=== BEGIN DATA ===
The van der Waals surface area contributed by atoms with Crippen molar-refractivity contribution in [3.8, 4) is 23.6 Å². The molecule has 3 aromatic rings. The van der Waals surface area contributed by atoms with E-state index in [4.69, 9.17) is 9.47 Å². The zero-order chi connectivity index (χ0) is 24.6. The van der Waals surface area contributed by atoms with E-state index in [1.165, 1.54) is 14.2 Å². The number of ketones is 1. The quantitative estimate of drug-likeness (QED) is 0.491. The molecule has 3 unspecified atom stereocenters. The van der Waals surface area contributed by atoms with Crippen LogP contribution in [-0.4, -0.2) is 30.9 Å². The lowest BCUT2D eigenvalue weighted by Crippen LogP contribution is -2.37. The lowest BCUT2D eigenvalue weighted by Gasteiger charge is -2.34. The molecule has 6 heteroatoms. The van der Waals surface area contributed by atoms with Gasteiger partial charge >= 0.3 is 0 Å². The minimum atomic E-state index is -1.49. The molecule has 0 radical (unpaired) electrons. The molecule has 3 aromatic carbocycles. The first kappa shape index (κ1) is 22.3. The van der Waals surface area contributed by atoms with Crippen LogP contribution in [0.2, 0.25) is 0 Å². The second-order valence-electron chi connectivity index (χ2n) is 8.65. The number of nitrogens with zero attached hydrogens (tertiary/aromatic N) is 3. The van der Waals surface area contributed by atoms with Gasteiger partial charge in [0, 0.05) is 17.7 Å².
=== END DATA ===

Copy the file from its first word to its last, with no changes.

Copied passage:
The van der Waals surface area contributed by atoms with Crippen molar-refractivity contribution in [3.8, 4) is 23.6 Å². The molecule has 3 aromatic rings. The van der Waals surface area contributed by atoms with E-state index in [4.69, 9.17) is 9.47 Å². The zero-order chi connectivity index (χ0) is 24.6. The van der Waals surface area contributed by atoms with E-state index in [1.165, 1.54) is 14.2 Å². The number of ketones is 1. The quantitative estimate of drug-likeness (QED) is 0.491. The molecule has 3 unspecified atom stereocenters. The van der Waals surface area contributed by atoms with Crippen LogP contribution in [-0.4, -0.2) is 30.9 Å². The lowest BCUT2D eigenvalue weighted by Crippen LogP contribution is -2.37. The lowest BCUT2D eigenvalue weighted by Gasteiger charge is -2.34. The molecule has 6 heteroatoms. The van der Waals surface area contributed by atoms with Gasteiger partial charge >= 0.3 is 0 Å². The minimum atomic E-state index is -1.49. The molecule has 0 radical (unpaired) electrons. The molecule has 3 aromatic carbocycles. The first kappa shape index (κ1) is 22.3. The van der Waals surface area contributed by atoms with Crippen LogP contribution in [0.2, 0.25) is 0 Å². The second-order valence-electron chi connectivity index (χ2n) is 8.65. The number of nitrogens with zero attached hydrogens (tertiary/aromatic N) is 3. The van der Waals surface area contributed by atoms with Gasteiger partial charge in [0, 0.05) is 17.7 Å².